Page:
Generally speaking 2001 was a wet, cool and cloudy year in Burgundy. The flowering was late and drawn out, leading eventually to uneven ripeness at the time of the harvest. July was miserably cold and wet, only drying up at the end of the month. There was then a hailstorm on August 2nd. The vineyards of Volnay and part of Monthélie and Pommard were particularly badly affected. And even the fruit that remained never really recovered, producing wines which lacked concentration and definition. The rest of August was fine, thickening the skins of the grapes. But September was grey and cool, with intermittent rain during the harvest. This began in the Côte de Beaune on September 17th, Thursday 20th in the Côte de Nuits. In fact much of the Côte de Nuits was not cleared until after the 28th in much warmer, sunnier weather. Many growers doubled the quantity of their pickers to clear the vineyards completely before the weather deteriorated, as it did a week later, to the detriment of the proprietors in the Hautes Côtes. The red wine crop was marginally less than the five year average.

Best Appellations

BEAUJOLAIS The Beaujolais harvest began in the first week of September, having taken full advantage of the warm August. The crop was large, the fruit healthy and the wines are of medium weight, ripe and balanced. Quality is very good, and proportionately better as one climbs up the hierarchy into the wines of the 10 crus. They are delicious now and should be drunk before the end of 2006.

CÔTE CHALONNAISE The hail damage which almost wiped out Bouzeron had severe effects in Rully and parts of Mercurey. The resultant wines are fruity but a little fragile, best enjoyed young. Drink now-2008.

CÔTE DE BEAUNE Quality gets proportionately better the further one ventures north. Savignys are better than Santenays, Beaunes and Pommards more satisfactory than Volnays. The wines are of medium to medium-full weight, have at least decent fruit and acidity, and, where not too hail affected, have sophisticated tannins. But overall quality is uneven; the Côte de Nuits is both more successful and more consistent. Drink village wines from 2005/2006, premiers crus from 2007/2008, Cortons from 2010.

CÔTE DE NUITS The Côte de Nuits benefited not only from finer weather during the harvest but from less humid conditions earlier in September. Here we have an altogether happier and more regular picture. There are some lovely 2001 Nuits-Saint-Georges, less burly and with more sophisticated tannins than usual. These are better, proportionately speaking, than the Vosnes and Chambolles, some of the lesser of which are a little too soft-centred. The vintage is at its best in Gevrey-Chambertin. Start drinking village wines from 2007/2008, premiers crus from 2010, grands crus from 2012.

Best Producers

BEAUJOLAIS: Dom. Aucoeur, Morgon; Château de Bellevue, Morgon (Jadot); Patrick Bouland, Morgon; André Collange, Fleurie; Thierry Descombes, Juliénas; Dom. Desperrier, Moulin à Vent; Bernard Douzel, Morgon; Jean Foillard, Morgon; Dom. Franchet, Côte de Brouilly; Château des Jacques, Moulin à Vent (Jadot); Château de Juliénas/MM Condemine; Hubert Lapierre, Chenas and Moulin à Vent; Dom. de la Madone, Fleurie; Jean-Pierre Margerand, Château de Moulin à Vent; Juliénas; Michel Tête, Juliénas; Joseph Pellerin, Fleurie; Domaine du Petit Puits/Gilles Méziat, Chiroubles; Olivier Rabier, Fleurie; Chateau de Raousset, Chiroubles; Château Thivin, Brouilly; Plus the estate selections of Georges Duboeuf, Paul Beaudet, Loron and Mommessin.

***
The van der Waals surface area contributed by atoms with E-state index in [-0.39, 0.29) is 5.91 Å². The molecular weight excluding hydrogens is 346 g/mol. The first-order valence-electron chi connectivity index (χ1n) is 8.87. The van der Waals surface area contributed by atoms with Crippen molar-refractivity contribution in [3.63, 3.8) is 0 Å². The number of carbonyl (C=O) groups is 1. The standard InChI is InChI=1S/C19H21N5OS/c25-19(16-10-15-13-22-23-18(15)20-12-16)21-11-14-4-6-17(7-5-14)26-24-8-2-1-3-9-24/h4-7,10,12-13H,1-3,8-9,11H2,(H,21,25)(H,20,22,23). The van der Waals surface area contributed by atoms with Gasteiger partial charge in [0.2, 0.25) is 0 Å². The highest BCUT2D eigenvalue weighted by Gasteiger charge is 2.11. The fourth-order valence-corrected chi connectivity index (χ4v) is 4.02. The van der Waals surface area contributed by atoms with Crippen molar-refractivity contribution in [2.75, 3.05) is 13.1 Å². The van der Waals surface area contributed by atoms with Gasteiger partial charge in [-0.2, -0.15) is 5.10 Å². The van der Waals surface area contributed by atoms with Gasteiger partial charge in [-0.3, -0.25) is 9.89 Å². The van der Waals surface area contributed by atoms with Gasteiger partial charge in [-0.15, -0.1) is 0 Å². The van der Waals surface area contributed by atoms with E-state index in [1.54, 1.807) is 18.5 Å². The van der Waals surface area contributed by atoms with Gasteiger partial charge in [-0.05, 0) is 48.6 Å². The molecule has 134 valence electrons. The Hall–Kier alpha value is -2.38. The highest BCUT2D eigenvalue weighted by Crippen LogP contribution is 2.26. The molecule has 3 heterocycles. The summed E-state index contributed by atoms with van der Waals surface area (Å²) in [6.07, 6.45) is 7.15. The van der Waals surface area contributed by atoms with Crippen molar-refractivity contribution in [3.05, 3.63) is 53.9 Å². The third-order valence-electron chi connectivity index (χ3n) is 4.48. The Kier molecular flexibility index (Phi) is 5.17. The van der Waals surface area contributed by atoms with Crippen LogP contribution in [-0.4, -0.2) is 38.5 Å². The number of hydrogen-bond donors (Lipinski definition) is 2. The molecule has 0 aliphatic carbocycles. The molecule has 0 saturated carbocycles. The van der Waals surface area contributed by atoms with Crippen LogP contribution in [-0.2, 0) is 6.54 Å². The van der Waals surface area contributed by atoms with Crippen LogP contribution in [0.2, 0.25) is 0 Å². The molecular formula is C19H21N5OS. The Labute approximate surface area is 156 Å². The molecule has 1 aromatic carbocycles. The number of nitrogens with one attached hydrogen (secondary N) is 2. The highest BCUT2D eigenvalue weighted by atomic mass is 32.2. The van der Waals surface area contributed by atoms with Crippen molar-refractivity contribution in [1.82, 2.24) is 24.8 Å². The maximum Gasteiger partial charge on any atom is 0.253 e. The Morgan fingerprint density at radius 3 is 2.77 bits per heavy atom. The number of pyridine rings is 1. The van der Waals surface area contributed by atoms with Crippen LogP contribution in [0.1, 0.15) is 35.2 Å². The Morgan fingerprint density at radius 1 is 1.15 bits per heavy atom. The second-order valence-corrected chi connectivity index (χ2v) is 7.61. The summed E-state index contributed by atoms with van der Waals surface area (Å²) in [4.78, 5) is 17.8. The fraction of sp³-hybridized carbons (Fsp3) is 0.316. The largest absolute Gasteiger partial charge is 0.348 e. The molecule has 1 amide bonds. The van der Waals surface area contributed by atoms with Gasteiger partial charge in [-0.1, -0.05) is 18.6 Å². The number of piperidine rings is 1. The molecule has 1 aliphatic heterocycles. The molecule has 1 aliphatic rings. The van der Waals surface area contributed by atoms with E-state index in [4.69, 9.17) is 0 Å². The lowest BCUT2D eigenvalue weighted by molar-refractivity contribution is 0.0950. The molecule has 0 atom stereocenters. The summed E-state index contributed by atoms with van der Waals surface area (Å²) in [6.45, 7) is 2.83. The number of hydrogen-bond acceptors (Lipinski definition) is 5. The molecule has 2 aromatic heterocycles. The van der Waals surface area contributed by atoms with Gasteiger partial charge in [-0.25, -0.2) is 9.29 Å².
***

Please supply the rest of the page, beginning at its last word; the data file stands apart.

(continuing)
CÔTE CHALONNAISE
René Bourgeon; Luc Brintet; Faiveley; Jacquesson; Joblot; Michel Juillot; Bruno Lorenzon; François Lumpp; Rodet, François Racquillet; Clos Salomon.

CÔTE DE BEAUNE
Comte Armand; Château de Chorey; Lucien Jacob; Jean-Marc Pavelot; Plus the selections of Bouchard Père & Fils; Chanson, Vincent Girardin; Jadot and Nicolas Potel.

CÔTE DE NUITS
Arlaud Père & Fils; Denis Bachelet; Sylvain Cathiard; Robert Chevillon; Bernard Dugat-Py; Faiveley; Fourrier; Gouges; Jean Grivot; Robert Groffier, Hubert Lignier; Alain Michelot; Dr. Georges Mugneret; Armand Rousseau and De Vogüé. Plus the selections of Joseph Drouhin, Louis Jadot and Nicolas Potel.

What the winemakers and producers say

Richard Berkley-Matthews, buyer, John Armit Wines

As usual, it’s difficult to generalise in Burgundy: it has good growers and bad rather than good vintages and bad. There’s no doubt that 2001 wasn’t an easy vintage: many of our growers told us it was made in the cellars rather than in the vineyard. I think that, when it comes to reds, the Côte de Nuits probably outperformed the Côte de Beaune, which is more austere – at least at this stage. Pommard and Volnay, in particular, were badly affected by hail. The 99s and the 2000s were so charming when they were young – this vintage has more tannins, so that it comes as a bit of a shock, but I think they’ll soften in time.

Christian Honorez, buying director, H&H Bancroft

In terms of overall quality, I’d say that 2001 is not a memorable, blockbuster vintage, but there are some very well-made, well-balanced wines out there. I think the Côte de Beaune reds are quite a lot better than 2000 – the wines have structure and substance, although one could almost drink them now. Further north, Vosne did particularly well while Gevry is a bit more hit and miss. All in all, 2001 is nothing to be ashamed of – and people don’t have to commit themselves to long-term cellaring as the wines are for consumption fairly soon. To sum up, the prices are stable, with hardly any rises on the previous year, and I think the quality is an improvement.

Pascal Marchand, winemaker, Domaine de la Vougeraie